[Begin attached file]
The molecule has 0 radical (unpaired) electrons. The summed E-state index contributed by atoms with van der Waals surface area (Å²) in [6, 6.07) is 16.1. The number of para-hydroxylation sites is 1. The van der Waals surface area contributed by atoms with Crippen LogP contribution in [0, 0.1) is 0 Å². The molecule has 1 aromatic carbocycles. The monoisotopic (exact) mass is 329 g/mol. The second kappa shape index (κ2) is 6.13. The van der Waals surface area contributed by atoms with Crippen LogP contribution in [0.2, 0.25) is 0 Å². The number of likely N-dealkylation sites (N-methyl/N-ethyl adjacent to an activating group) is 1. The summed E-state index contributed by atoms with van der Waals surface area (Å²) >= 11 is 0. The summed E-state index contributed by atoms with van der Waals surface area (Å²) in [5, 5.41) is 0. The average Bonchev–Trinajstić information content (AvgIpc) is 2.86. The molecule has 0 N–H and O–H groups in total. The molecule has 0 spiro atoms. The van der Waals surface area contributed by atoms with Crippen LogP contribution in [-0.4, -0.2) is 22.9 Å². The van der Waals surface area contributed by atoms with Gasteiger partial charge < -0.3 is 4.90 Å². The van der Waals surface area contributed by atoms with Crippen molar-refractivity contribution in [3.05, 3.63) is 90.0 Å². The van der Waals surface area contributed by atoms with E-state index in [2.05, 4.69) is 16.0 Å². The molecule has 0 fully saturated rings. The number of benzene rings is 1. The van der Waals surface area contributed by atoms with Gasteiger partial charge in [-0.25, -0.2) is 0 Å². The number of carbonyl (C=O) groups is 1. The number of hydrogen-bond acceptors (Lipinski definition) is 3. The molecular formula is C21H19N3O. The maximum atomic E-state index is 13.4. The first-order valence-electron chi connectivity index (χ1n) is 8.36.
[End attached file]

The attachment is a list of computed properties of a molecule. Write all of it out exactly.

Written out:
The molecule has 0 radical (unpaired) electrons. The summed E-state index contributed by atoms with van der Waals surface area (Å²) in [6, 6.07) is 16.1. The number of para-hydroxylation sites is 1. The van der Waals surface area contributed by atoms with Crippen LogP contribution in [0, 0.1) is 0 Å². The molecule has 1 aromatic carbocycles. The monoisotopic (exact) mass is 329 g/mol. The second kappa shape index (κ2) is 6.13. The van der Waals surface area contributed by atoms with Crippen LogP contribution in [0.2, 0.25) is 0 Å². The number of likely N-dealkylation sites (N-methyl/N-ethyl adjacent to an activating group) is 1. The summed E-state index contributed by atoms with van der Waals surface area (Å²) >= 11 is 0. The summed E-state index contributed by atoms with van der Waals surface area (Å²) in [5, 5.41) is 0. The average Bonchev–Trinajstić information content (AvgIpc) is 2.86. The molecule has 0 N–H and O–H groups in total. The molecule has 0 spiro atoms. The van der Waals surface area contributed by atoms with Crippen LogP contribution in [-0.4, -0.2) is 22.9 Å². The van der Waals surface area contributed by atoms with Gasteiger partial charge < -0.3 is 4.90 Å². The van der Waals surface area contributed by atoms with Crippen molar-refractivity contribution in [3.05, 3.63) is 90.0 Å². The van der Waals surface area contributed by atoms with E-state index in [2.05, 4.69) is 16.0 Å². The molecule has 0 fully saturated rings. The number of benzene rings is 1. The van der Waals surface area contributed by atoms with Gasteiger partial charge in [-0.25, -0.2) is 0 Å². The number of carbonyl (C=O) groups is 1. The number of hydrogen-bond acceptors (Lipinski definition) is 3. The molecular formula is C21H19N3O. The maximum atomic E-state index is 13.4. The first-order valence-electron chi connectivity index (χ1n) is 8.36.